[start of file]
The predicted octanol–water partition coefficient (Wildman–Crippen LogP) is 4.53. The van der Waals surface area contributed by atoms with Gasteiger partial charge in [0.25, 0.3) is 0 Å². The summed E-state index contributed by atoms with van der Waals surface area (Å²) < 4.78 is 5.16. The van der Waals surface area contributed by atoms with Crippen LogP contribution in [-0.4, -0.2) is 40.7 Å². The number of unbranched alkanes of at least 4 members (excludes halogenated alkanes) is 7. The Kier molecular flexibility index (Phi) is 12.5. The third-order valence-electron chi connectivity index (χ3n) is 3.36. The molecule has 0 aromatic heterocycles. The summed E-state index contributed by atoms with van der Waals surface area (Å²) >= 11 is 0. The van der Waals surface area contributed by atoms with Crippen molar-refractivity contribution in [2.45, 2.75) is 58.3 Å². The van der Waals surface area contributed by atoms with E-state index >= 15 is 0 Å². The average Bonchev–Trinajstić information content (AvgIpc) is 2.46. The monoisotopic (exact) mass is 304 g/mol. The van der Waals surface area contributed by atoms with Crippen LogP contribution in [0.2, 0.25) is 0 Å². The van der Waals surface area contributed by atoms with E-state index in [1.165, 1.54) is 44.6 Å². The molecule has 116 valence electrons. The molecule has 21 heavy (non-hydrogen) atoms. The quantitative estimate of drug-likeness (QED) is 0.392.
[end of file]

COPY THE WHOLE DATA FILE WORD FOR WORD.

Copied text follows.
The predicted octanol–water partition coefficient (Wildman–Crippen LogP) is 4.53. The van der Waals surface area contributed by atoms with Gasteiger partial charge in [0.25, 0.3) is 0 Å². The summed E-state index contributed by atoms with van der Waals surface area (Å²) < 4.78 is 5.16. The van der Waals surface area contributed by atoms with Crippen LogP contribution in [-0.4, -0.2) is 40.7 Å². The number of unbranched alkanes of at least 4 members (excludes halogenated alkanes) is 7. The Kier molecular flexibility index (Phi) is 12.5. The third-order valence-electron chi connectivity index (χ3n) is 3.36. The molecule has 0 aromatic heterocycles. The summed E-state index contributed by atoms with van der Waals surface area (Å²) >= 11 is 0. The van der Waals surface area contributed by atoms with Crippen molar-refractivity contribution in [2.45, 2.75) is 58.3 Å². The van der Waals surface area contributed by atoms with E-state index >= 15 is 0 Å². The average Bonchev–Trinajstić information content (AvgIpc) is 2.46. The monoisotopic (exact) mass is 304 g/mol. The van der Waals surface area contributed by atoms with Crippen LogP contribution in [0.2, 0.25) is 0 Å². The van der Waals surface area contributed by atoms with E-state index in [1.165, 1.54) is 44.6 Å². The molecule has 116 valence electrons. The molecule has 21 heavy (non-hydrogen) atoms. The quantitative estimate of drug-likeness (QED) is 0.392.